Muslims around the world celebrate Eid al-Fitr, also known as the “Festival of Breaking the Fast,” to mark the end of the month-long fasting period of Ramadan. Eid al-Fitr is one of the most important religious holidays in Islam, and its celebration lasts for three days.

The holiday begins with communal prayers held early in the morning on the first day of Shawwal, the month following Ramadan in the Islamic lunar calendar. Muslims dress in their finest clothes and gather in mosques or open spaces to perform the Eid prayers, which consist of two rak’ahs or units of prayer. The prayers are followed by a sermon given by the imam, emphasizing the significance of the holiday and its message of compassion, generosity, and unity.

After the prayers, Muslims greet each other with “Eid Mubarak” or “Happy Eid” and exchange gifts and sweets. Families and friends gather together to share meals and spend time with loved ones. Traditional dishes are prepared, and feasting is an essential part of the celebration.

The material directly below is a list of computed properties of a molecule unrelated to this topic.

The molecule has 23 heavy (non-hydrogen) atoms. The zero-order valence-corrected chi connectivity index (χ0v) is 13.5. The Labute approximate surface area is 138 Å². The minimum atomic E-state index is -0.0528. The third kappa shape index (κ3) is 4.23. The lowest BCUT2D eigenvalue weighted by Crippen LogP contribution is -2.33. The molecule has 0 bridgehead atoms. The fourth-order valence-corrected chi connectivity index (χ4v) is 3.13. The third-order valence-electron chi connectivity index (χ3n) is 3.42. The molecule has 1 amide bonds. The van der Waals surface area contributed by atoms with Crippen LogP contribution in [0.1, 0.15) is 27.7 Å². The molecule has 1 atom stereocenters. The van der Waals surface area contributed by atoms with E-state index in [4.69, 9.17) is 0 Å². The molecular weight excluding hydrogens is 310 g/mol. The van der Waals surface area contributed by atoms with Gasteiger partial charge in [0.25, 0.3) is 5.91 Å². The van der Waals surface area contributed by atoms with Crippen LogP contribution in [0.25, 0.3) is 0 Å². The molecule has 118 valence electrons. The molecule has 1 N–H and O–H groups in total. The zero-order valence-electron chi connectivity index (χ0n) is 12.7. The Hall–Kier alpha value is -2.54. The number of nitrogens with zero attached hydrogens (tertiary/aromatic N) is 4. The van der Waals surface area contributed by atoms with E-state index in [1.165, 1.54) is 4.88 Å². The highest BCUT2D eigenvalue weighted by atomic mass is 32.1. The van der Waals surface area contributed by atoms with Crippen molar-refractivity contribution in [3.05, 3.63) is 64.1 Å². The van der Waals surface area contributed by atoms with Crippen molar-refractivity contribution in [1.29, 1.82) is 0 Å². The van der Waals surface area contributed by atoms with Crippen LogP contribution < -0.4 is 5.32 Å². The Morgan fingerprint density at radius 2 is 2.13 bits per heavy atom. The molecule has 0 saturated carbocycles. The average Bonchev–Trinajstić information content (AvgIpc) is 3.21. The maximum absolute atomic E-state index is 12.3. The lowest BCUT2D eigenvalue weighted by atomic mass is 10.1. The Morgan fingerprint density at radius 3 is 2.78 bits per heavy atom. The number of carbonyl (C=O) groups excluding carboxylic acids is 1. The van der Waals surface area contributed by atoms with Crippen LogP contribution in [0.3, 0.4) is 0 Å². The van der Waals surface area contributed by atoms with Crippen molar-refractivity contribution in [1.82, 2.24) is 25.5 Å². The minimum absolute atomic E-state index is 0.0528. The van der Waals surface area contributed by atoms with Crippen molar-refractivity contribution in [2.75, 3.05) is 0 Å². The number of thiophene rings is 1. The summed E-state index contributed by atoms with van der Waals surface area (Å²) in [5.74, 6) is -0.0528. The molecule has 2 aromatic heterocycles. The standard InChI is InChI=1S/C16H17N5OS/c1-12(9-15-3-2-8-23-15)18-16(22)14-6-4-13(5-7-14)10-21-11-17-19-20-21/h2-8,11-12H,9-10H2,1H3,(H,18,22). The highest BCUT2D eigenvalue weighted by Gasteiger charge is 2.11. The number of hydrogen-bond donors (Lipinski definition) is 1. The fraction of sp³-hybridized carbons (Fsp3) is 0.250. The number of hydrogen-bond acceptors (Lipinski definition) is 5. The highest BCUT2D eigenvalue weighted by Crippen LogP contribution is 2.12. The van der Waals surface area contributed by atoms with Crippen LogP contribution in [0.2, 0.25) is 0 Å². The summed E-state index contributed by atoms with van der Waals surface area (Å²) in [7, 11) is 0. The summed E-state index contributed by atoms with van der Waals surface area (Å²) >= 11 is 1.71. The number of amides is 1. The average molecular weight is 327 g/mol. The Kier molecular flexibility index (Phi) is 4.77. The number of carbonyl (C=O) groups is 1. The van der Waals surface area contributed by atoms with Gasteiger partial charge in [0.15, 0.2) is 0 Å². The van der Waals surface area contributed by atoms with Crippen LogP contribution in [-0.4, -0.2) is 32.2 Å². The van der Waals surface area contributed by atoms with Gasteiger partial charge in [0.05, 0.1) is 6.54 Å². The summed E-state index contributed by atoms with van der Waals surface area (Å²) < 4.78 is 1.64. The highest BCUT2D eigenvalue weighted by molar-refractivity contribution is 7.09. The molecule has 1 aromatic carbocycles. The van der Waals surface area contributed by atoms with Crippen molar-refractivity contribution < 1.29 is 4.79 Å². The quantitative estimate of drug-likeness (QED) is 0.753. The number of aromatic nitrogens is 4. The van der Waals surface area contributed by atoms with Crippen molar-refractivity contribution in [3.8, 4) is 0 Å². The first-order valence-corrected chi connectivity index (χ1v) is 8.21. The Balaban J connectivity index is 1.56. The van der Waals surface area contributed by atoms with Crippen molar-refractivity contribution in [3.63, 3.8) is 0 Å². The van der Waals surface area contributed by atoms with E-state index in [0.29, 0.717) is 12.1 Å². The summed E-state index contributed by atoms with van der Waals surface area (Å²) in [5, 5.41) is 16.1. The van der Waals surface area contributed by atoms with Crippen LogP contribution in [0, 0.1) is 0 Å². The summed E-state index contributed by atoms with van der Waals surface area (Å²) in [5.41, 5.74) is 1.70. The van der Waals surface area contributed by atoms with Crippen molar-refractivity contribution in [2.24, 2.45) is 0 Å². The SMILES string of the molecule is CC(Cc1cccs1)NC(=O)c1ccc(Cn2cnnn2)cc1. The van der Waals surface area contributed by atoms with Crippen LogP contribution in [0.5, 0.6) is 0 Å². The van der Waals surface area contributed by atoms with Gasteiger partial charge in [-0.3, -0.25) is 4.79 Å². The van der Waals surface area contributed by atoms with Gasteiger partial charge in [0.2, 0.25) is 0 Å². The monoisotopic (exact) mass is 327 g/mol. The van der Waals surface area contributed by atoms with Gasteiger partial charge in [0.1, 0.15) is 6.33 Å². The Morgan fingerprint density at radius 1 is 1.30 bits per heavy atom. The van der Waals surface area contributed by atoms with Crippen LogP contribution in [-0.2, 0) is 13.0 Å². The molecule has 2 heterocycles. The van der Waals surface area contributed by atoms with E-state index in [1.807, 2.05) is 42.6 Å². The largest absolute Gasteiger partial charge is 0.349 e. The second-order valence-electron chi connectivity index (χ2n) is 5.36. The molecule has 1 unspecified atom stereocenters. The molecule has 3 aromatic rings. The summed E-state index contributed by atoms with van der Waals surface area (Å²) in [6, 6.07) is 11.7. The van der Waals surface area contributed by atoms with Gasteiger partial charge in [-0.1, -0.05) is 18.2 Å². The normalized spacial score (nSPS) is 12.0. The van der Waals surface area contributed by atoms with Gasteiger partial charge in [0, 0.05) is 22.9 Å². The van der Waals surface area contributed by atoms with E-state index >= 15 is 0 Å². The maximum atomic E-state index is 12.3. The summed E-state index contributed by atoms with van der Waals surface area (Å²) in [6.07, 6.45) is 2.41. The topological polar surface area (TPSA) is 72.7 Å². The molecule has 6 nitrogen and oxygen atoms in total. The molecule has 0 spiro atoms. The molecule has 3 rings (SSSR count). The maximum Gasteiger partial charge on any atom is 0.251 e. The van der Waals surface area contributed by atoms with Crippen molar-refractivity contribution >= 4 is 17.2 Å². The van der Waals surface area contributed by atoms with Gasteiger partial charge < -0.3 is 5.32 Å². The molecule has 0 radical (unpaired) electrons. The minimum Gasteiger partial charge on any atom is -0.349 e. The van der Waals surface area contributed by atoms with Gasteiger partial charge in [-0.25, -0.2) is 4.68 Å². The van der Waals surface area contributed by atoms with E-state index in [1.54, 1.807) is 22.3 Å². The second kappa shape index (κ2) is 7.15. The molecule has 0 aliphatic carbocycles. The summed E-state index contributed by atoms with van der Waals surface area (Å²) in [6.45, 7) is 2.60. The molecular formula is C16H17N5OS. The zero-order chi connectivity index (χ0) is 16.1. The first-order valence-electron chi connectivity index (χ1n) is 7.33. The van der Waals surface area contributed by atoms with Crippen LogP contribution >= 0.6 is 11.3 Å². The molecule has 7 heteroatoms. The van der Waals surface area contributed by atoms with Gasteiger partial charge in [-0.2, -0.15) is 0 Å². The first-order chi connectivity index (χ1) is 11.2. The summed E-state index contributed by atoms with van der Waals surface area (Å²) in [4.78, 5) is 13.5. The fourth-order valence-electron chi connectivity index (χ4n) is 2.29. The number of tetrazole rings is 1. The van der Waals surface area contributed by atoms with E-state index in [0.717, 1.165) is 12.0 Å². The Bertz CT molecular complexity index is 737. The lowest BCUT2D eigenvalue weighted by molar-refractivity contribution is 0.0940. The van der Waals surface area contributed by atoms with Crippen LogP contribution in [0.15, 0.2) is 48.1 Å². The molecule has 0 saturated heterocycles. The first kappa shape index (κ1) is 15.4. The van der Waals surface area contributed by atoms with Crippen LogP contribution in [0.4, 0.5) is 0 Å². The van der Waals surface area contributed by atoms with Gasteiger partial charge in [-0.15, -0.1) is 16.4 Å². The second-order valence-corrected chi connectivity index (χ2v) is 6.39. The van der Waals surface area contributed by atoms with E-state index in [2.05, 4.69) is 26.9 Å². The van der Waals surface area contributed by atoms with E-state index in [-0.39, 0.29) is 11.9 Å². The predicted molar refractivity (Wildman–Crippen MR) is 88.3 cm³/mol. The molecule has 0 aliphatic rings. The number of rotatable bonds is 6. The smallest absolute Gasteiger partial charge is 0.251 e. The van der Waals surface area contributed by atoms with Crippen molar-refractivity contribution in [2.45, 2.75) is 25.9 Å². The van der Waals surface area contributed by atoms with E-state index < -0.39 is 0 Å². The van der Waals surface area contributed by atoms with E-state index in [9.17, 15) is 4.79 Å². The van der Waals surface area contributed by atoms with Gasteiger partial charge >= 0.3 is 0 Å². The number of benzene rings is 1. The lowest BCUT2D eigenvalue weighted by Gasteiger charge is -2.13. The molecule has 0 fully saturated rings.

In addition to feasting and social gatherings, Eid al-Fitr is also a time for giving to those in need. Muslims are encouraged to give to charity, especially to those who are less fortunate. This practice is known as Zakat al-Fitr or the “charity of breaking the fast,” and it is a way to ensure that everyone can celebrate the holiday with joy and abundance.

Overall, Eid al-Fitr is a time of joy, celebration, and reflection for Muslims around the world. It is an opportunity to come together as a community, express gratitude for blessings, and practice acts of kindness and generosity towards others.